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The joys of symmetry in an obsolete downwind sail

2020 June 1

I came across an old photograph the other day and was carried away by a wave of nostalgia.

It was a photo of a person engaged in spinnaker flying. I don’t mean flying a spinnaker, as in setting and trimming a spinnaker, but flying as in being flown by the spinnaker. The person was riding in a bo’sun’s chair slung between the clews of the spinnaker on an upward swing that had him 30 or 40 feet above the water. That person was me.

My nostalgia is not for lost youth or for a time so carefree that an afternoon could be whiled away anchored stern to a hot midsummer breeze, riding the gusts while dangling from that parachutelike sail, with breaks for rehydration with the cold, carbonated contents of an amply stocked cooler. My nostalgia is for that symmetrical spinnaker.

Those old-school spinnakers have been rendered obsolete by asymmetrical versions for a good reason. The triangular A-sails are a leap forward in off-the-wind speed and control. They might be the greatest advance in sail design since square sails attached to yards on ships of yore were replaced by, guess what, triangular sails. 

I love the A-sails and haven’t sailed with symmetrical spinnakers for eons. That doesn’t mean I don’t miss them. I do, and not just because spinnaker flying is impossible without them.

What I miss most about symmetrical spinnakers is the beauty of their jibes. Done right, these were perhaps the most nearly perfect maneuvers in all of sailing. 

They required a skilled team, trimmers in the cockpit, a crew person on the topping lift to dip the pole and a bow person facing aft from the pulpit to trip the release of the guy from the pole with a lanyard and then perform the balletic act of clipping the new guy into the pole as it swung across the foredeck. 

The result was a seamless change of course and wind angle with the spinnaker taut and full of air throughout the maneuver and the boat barely losing speed.

Contrast that with jibing an asymmetric spinnaker, a project that cannot be accomplished without a commotion that involves a gang of crew people running down the deck in a tug of war with the sheet to pull what seems like acres of spinnaker cloth across the deck, slowing the boat and blinding the helmsman. There is no way to do this gracefully, which is not surprising since the sail has to be turned inside out.

If jibing an old-fashioned spinnaker was graceful, taking one down was magical. At a command, the halyard was unsecured and left to run free, which it did with alacrity as the sail streamed aft alongside the hull, where as if by magic it lay spread horizontally above the water on a pillow of air just long enough for the crew to gather it in to the deck.

This worked because symmetrical spinnakers were designed to ride high above the deck. The largest A-sails are built to reach from the masthead almost to the surface of the water. Dousing them in breezy conditions is not for the faint of heart.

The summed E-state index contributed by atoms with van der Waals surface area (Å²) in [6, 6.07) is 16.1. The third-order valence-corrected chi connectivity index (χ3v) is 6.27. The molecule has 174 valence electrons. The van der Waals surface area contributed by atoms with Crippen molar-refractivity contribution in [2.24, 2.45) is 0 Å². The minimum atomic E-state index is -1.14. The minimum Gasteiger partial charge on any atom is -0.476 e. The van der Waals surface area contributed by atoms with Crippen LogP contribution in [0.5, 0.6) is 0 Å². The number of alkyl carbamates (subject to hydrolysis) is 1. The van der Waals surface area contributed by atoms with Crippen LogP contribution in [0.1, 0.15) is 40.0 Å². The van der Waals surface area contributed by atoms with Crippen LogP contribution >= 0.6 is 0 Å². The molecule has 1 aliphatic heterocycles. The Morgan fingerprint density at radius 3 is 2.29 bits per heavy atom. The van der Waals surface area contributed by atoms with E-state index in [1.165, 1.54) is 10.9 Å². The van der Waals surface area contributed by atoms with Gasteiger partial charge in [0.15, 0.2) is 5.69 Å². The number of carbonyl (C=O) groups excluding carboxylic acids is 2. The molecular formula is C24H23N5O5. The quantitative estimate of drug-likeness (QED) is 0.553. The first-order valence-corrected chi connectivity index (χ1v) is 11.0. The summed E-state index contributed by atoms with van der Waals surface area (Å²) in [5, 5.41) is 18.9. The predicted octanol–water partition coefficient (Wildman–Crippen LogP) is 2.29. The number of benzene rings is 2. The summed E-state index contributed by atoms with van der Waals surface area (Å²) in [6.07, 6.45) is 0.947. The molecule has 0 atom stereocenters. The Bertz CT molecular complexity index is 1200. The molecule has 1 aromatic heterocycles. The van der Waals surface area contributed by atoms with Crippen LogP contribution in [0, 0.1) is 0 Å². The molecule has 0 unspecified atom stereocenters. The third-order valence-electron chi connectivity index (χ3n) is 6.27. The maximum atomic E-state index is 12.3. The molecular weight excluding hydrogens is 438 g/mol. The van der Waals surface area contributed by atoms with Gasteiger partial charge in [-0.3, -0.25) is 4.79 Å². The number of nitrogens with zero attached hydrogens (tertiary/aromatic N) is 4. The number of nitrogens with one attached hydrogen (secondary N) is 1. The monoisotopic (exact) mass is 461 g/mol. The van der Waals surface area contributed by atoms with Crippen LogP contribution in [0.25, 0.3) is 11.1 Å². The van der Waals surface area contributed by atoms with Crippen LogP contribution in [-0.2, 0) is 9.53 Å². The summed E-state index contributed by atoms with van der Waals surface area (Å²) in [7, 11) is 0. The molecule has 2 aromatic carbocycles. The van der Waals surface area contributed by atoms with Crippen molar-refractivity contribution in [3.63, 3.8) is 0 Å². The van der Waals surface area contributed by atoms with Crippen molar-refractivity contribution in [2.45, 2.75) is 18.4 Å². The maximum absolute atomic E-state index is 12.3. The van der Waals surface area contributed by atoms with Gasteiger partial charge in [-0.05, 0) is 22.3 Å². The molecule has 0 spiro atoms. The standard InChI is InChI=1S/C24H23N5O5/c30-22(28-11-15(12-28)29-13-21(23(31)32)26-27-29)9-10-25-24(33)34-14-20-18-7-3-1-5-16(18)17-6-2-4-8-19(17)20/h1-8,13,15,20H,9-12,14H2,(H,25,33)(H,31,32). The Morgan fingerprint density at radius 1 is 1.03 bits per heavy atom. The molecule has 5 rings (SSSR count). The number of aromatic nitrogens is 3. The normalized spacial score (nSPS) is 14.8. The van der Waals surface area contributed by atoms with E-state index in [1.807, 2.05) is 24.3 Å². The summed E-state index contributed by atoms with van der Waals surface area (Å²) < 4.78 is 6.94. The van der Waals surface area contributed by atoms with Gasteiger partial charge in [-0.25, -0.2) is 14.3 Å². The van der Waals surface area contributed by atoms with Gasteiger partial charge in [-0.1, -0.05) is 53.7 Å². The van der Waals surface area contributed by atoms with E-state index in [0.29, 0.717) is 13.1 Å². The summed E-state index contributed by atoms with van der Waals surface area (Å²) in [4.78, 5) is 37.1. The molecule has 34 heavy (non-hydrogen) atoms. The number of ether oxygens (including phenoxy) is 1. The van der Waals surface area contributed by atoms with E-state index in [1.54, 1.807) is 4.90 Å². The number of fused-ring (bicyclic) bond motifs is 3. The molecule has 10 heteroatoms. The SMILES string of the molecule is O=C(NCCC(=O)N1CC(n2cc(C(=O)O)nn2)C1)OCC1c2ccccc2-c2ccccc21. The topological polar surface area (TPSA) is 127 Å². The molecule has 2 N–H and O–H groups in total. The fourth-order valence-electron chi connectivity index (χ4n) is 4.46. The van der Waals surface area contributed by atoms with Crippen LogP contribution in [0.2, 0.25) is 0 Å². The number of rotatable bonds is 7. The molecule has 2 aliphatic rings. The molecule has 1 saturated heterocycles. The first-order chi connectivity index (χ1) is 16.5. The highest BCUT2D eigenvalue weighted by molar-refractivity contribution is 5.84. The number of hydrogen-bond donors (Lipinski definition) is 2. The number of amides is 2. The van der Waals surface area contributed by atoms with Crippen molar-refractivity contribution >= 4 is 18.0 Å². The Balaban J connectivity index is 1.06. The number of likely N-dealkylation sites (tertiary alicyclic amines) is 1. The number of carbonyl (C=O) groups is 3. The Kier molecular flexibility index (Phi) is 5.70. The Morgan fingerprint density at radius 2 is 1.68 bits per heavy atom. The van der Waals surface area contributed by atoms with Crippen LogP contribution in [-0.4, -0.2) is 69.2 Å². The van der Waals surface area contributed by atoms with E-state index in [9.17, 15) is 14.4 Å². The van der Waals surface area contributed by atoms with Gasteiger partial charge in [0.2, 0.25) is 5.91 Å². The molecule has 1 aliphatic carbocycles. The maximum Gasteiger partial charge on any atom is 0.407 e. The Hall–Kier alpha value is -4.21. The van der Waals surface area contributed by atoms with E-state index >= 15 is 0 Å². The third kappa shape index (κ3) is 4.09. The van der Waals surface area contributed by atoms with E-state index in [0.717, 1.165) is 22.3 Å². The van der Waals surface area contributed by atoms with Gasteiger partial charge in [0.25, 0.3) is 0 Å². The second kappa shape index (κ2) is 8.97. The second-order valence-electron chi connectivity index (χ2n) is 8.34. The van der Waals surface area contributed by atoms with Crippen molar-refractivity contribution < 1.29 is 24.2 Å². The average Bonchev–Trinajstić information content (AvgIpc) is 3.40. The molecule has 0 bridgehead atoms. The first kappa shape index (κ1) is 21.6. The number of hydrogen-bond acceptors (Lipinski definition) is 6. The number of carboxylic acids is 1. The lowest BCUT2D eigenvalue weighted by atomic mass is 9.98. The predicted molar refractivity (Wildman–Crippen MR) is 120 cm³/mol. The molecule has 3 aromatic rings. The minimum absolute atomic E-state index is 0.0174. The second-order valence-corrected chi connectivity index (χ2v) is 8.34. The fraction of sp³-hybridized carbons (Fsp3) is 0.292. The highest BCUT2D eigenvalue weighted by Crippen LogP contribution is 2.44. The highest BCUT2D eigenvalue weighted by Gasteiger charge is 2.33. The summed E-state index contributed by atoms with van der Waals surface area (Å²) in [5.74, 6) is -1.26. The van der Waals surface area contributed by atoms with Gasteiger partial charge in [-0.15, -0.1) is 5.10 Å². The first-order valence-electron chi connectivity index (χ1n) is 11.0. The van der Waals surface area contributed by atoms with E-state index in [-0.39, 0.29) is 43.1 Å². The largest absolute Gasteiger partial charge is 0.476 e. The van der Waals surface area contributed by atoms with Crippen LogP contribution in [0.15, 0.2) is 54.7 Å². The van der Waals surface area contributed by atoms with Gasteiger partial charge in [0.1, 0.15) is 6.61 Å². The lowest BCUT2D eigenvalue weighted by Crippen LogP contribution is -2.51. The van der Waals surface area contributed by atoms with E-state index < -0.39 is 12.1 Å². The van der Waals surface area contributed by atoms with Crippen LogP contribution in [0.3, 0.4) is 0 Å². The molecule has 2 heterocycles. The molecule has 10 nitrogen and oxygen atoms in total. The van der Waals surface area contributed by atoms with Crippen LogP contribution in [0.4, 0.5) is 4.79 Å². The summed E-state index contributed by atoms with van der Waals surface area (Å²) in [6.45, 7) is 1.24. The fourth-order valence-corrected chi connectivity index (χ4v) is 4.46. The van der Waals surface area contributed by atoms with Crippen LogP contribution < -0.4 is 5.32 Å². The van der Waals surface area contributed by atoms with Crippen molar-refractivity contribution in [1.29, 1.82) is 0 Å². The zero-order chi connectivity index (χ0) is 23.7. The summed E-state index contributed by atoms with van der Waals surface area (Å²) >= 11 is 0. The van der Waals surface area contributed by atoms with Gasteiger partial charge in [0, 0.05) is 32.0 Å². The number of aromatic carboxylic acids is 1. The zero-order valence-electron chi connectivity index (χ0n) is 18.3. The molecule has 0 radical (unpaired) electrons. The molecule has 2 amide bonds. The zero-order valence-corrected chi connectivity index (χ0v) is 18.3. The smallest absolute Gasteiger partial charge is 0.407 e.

On the highest-tech racing yachts, this is handled by an elaborate retrieval system involving a line from the middle of the sail and super fast winches. On others it’s done manually and with a fair amount of dread.

The go-to method in strong wind is the so-called envelope drop. It would be nice if the term meant the sail falls neatly into a giant envelope, but what it refers to is pulling the dropping spinnaker between the boom and the foot of the mainsail by as many crewmembers as can be mustered.

In theory, this will control the beast. In practice, the beast sometimes wins. If the envelope crew fighting a mass of sail in wind of, say, 20 knots or more can’t get it in fast enough, the boat ends up towing the equivalent of a very large shrimper’s seine.

I will confess to a regrettable (though impossible to avoid) act of pollution when a takedown went bad after we were caught with our biggest A-sail up in wind increasing to gale force. Dragging from the stern and full of water, it whipped a confusion of sheets and the halyard along the deck and through the cockpit that threatened to ensnarl anyone in the way. Out came the knives, and now 2,800 square feet of spinnaker reside somewhere beneath the pellucid depths of northern Lake Huron. Mea culpa.

The passing of the general use of symmetrical spinnakers has also left a void in sailing aesthetics that A-sails can never fill. A broad-shouldered symmetrical spinnaker flying from a boat making knots in a fresh breeze is one the stirring images of our sport.

As I write this, I’m admiring, for the millionth time, an 11 by 14 photo taken from a helicopter behind a C&C 40 I once owned. It shows the boat surging through the water on the power of a symmetrical spinnaker rising high above the deck with its star-cut nylon standing proud in panels of red, blue and yellow against a cobalt sea. I remember that sight from the helm on that glorious day, and it still gives me goosebumps.

Out of fairness, I have to interrupt the praise of symmetrical spinnakers to mention a failing—they will never live down the infamy of playing a role in the invention of what will surely be remembered as the most useless sail in the centuries long history of sailmaking—the blooper.

We should have known from their silly name that it was folly, but we racing sailors listened to sailmakers who told us we had to have these sails to fly alongside of our symmetrical spinnakers to balance the boat, or add sail area, or look cool, or something. I won’t go into detail here, but the sail could manage to stay full only in a wind window about five degrees wide and was so out of kilter with logic that it was trimmed with the halyard. I discovered that the only way it could make your boat go faster was to leave it in the garage.

Did I mention that bloopers were asymmetrical?